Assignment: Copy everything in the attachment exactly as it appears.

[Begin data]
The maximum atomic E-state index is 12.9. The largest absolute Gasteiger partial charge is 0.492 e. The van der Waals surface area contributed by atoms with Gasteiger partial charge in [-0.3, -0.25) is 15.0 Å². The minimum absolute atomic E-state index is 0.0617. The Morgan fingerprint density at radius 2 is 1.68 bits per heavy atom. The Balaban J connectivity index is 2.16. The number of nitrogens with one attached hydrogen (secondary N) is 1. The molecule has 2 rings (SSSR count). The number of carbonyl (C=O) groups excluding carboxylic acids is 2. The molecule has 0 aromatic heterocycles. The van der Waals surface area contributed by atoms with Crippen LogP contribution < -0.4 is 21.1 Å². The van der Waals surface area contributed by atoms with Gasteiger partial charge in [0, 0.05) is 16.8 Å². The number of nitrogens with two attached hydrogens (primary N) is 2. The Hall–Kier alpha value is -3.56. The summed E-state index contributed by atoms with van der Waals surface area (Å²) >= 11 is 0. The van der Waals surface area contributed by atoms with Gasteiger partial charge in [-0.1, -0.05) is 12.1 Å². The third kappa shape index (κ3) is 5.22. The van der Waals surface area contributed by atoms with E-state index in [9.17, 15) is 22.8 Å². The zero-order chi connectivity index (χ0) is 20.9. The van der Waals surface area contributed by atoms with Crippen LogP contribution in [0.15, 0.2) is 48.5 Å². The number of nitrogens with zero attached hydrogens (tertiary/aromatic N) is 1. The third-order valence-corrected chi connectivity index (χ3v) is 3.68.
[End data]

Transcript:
The maximum atomic E-state index is 12.9. The largest absolute Gasteiger partial charge is 0.492 e. The van der Waals surface area contributed by atoms with Gasteiger partial charge in [-0.3, -0.25) is 15.0 Å². The minimum absolute atomic E-state index is 0.0617. The Morgan fingerprint density at radius 2 is 1.68 bits per heavy atom. The Balaban J connectivity index is 2.16. The number of nitrogens with one attached hydrogen (secondary N) is 1. The molecule has 2 rings (SSSR count). The number of carbonyl (C=O) groups excluding carboxylic acids is 2. The molecule has 0 aromatic heterocycles. The van der Waals surface area contributed by atoms with Crippen LogP contribution < -0.4 is 21.1 Å². The van der Waals surface area contributed by atoms with Gasteiger partial charge in [0, 0.05) is 16.8 Å². The number of nitrogens with two attached hydrogens (primary N) is 2. The Hall–Kier alpha value is -3.56. The summed E-state index contributed by atoms with van der Waals surface area (Å²) >= 11 is 0. The van der Waals surface area contributed by atoms with Gasteiger partial charge in [-0.1, -0.05) is 12.1 Å². The third kappa shape index (κ3) is 5.22. The van der Waals surface area contributed by atoms with E-state index in [9.17, 15) is 22.8 Å². The zero-order chi connectivity index (χ0) is 20.9. The van der Waals surface area contributed by atoms with Crippen LogP contribution in [0.15, 0.2) is 48.5 Å². The number of nitrogens with zero attached hydrogens (tertiary/aromatic N) is 1. The third-order valence-corrected chi connectivity index (χ3v) is 3.68.